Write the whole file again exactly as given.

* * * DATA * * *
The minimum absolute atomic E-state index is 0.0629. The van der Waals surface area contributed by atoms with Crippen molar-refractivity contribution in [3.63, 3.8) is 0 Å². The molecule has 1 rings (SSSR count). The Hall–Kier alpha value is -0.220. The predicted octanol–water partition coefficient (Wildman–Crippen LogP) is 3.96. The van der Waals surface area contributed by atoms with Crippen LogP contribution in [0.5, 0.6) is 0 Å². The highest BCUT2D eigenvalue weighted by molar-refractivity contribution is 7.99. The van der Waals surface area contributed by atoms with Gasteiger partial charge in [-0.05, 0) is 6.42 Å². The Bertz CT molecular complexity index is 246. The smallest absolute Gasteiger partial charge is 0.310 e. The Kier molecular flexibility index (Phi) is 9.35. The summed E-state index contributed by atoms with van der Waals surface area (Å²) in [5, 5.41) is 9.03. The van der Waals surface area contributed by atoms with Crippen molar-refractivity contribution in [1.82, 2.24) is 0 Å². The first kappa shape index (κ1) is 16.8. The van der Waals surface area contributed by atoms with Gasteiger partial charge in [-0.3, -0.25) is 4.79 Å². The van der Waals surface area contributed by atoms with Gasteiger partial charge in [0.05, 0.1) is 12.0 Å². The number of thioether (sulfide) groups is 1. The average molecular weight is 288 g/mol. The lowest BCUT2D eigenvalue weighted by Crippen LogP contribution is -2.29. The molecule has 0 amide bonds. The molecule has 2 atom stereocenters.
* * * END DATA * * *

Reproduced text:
The minimum absolute atomic E-state index is 0.0629. The van der Waals surface area contributed by atoms with Crippen molar-refractivity contribution in [3.63, 3.8) is 0 Å². The molecule has 1 rings (SSSR count). The Hall–Kier alpha value is -0.220. The predicted octanol–water partition coefficient (Wildman–Crippen LogP) is 3.96. The van der Waals surface area contributed by atoms with Crippen LogP contribution in [0.5, 0.6) is 0 Å². The highest BCUT2D eigenvalue weighted by molar-refractivity contribution is 7.99. The van der Waals surface area contributed by atoms with Gasteiger partial charge in [-0.05, 0) is 6.42 Å². The Bertz CT molecular complexity index is 246. The smallest absolute Gasteiger partial charge is 0.310 e. The Kier molecular flexibility index (Phi) is 9.35. The summed E-state index contributed by atoms with van der Waals surface area (Å²) in [5, 5.41) is 9.03. The van der Waals surface area contributed by atoms with Crippen molar-refractivity contribution in [1.82, 2.24) is 0 Å². The first kappa shape index (κ1) is 16.8. The van der Waals surface area contributed by atoms with Gasteiger partial charge in [-0.3, -0.25) is 4.79 Å². The van der Waals surface area contributed by atoms with Gasteiger partial charge in [0.05, 0.1) is 12.0 Å². The number of thioether (sulfide) groups is 1. The average molecular weight is 288 g/mol. The lowest BCUT2D eigenvalue weighted by Crippen LogP contribution is -2.29. The molecule has 0 amide bonds. The molecule has 2 atom stereocenters.